5  Conclusions

This paper applied independent component analysis to decompose the returns from a portfolio of 28 stocks into statistically independent components. The components of the instantaneous vectors of observed daily stocks are statistically dependent; stocks on average move together. In contrast, the components of the instantaneous daily vector of ICs are constructed to be statistically independent. This can be viewed as decomposing the returns into statistically independent sources. On three years of daily data from the Tokyo stock exchange, we showed that the estimated ICs fall into two categories, (i) infrequent but large shocks (responsible for the major changes in the stock prices), and (ii) frequent but rather small fluctuations (contributing only little to the overall level of the stocks).

We have shown that by using a portfolio of stocks, ICA can reveal some underlying structure in the data. Interestingly, the `noise' we observe may be attributed to signals within a certain amplitude range and not to signals in a certain (usually high) frequency range. Thus, ICA gives a fresh perspective to the problem of understanding the mechanisms that influence the stock market data.

In comparison to PCA, ICA is a complimentary tool which allows the underlying structure of the data to be more readily observed. There are clearly many other avenues in which ICA techniques can be applied to finance.

Acknowledgements

We are grateful to Morio Yoda, Nikko Securities, Tokyo for kindly providing the data used in this paper, and to Jean-Franois Cardoso for making the source code for the JADE algorithm available. Andrew Back acknowledges support of the Frontier Research Program, RIKEN and would like to thank Seungjin Choi and Zhang Liqing for helpful discussions. Andreas Weigend acknowledges support from the National Science Foundation (ECS-9309786), and would like to thank Fei Chen, Elion Chin and Juan Lin for stimulating discussions.

Appendix

The experiments used the following 28 stocks:

1. The Bank Of Tokyo-Mitsubishi 15. Japan Asahi Bank
2. Toyota Motor 16. Tokai Bank
3. Sumitomo Bank 17. Honda Motor
4. Fuji Bank 18. Sony
5. Dai-Ichi Kangyo Bank 19. Seibu Railway
6. Industrial Bank Of Japan 20. Toshiba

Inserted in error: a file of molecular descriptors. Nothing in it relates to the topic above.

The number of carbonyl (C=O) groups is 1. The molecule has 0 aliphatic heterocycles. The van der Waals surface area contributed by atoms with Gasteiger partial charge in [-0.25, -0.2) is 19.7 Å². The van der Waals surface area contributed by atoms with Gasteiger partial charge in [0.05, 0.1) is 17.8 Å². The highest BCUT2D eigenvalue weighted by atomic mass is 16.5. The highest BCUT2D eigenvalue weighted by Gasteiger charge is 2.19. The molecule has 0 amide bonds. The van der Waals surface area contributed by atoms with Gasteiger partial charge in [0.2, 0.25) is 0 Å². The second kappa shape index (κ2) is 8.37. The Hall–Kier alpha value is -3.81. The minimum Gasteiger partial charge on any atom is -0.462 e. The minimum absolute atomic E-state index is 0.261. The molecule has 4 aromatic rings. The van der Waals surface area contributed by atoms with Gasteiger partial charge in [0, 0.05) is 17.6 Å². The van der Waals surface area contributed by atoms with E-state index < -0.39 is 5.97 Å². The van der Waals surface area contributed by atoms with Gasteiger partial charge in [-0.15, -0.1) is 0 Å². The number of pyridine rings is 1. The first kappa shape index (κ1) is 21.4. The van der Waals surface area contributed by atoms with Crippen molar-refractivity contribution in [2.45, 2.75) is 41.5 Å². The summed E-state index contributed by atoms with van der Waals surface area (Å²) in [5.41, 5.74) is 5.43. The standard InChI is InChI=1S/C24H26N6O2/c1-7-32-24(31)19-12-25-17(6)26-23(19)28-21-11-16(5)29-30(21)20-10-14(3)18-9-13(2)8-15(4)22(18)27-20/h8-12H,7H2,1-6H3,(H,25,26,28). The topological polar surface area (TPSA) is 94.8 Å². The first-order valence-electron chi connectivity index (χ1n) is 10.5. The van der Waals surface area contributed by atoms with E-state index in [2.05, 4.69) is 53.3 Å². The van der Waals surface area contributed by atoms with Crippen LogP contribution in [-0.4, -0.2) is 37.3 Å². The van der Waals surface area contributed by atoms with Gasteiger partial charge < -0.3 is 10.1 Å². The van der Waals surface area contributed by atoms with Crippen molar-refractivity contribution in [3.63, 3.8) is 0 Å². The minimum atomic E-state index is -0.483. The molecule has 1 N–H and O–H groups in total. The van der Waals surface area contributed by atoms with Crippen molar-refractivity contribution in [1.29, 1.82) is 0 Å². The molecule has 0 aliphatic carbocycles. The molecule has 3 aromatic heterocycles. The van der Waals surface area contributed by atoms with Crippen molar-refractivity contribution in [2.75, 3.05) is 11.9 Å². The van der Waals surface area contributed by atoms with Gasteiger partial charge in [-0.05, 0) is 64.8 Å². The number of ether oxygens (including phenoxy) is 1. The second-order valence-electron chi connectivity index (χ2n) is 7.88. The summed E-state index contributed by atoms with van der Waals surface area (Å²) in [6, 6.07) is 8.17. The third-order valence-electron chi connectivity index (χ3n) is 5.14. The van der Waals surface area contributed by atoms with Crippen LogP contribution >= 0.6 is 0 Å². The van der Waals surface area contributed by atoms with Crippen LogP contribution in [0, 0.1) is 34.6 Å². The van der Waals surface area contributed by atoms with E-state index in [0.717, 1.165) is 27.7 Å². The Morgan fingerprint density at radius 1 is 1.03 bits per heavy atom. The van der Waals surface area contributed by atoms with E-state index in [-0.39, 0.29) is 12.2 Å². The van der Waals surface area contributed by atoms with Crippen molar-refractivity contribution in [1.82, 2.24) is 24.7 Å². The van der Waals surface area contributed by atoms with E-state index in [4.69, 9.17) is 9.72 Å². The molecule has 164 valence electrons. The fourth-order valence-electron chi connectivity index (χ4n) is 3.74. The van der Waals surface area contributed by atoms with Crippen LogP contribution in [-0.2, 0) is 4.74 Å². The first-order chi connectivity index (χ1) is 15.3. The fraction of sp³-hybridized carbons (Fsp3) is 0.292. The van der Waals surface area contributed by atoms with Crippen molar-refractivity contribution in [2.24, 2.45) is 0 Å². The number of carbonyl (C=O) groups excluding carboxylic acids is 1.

7. Sanwa Bank 21. Ito-Yokado
8. Matsushita Electric 22. Kansai Electric Power
9. Industrial Sakura Bank 23. Nippon Steel
10. Nomura Securities 24. Mitsubishi Trust And Banking
11. Tokyo Electric Power 25. Nissan Motor
12. Hitachi 26. Denso
13. Mitsubishi Heavy Industries 27. Mitsubishi
14. Seven-Eleven 28. Tokio Marine

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Footnotes:

1 We are only aware of [5] who use a neural network that maximizes output entropy and of [40,41,42,60] who apply ICA in the context of state space models for interbank foreign exchange rates to improve the separation between observational noise and the ``true price.''

2 ICA algorithms based on second order statistics have also been proposed [7,56].

3 For four zero-mean variables yi, yj, yk, yl, the fourth order cumulant is given by

E [yi yj yk yl ] - E [ yi yj] E [ yk yl ] - E [ yi yk] E [ yj yl ] - E [ yi yl] E [ yj yk ]     .

This is the difference between the expected value E[ ] of the product of the four variables (fourth moment), and the three products of pairs of covariances (second moments). The diagonal elements (i = j = l = m) are the fourth order self-cumulants.

4 A signal x(t) is considered to be stationary if the expected value is constant, or, after removing a constant mean, E[x(t)] = 0. In practice however, this definition depends on the interval over which we wish to measure the expectation.

5 We chose a subset of available historical data on which to test the method. This allows us to reserve subsequent data for further experimentation.

6 We also explored the effect of reducing the number of stocks that entered the ICA. The result is that the signal separation degrades when only fewer stocks are used. In that case, the independent components appear to give less distinct information. We had access to data for a maximum of 28 stocks.

7 ICs can by sorted in various ways. For example, in the implementation of the JADE algorithm Cardoso used a Euclidean norm to sort the rows of the demixing matrix W according to their contribution across all signals[14].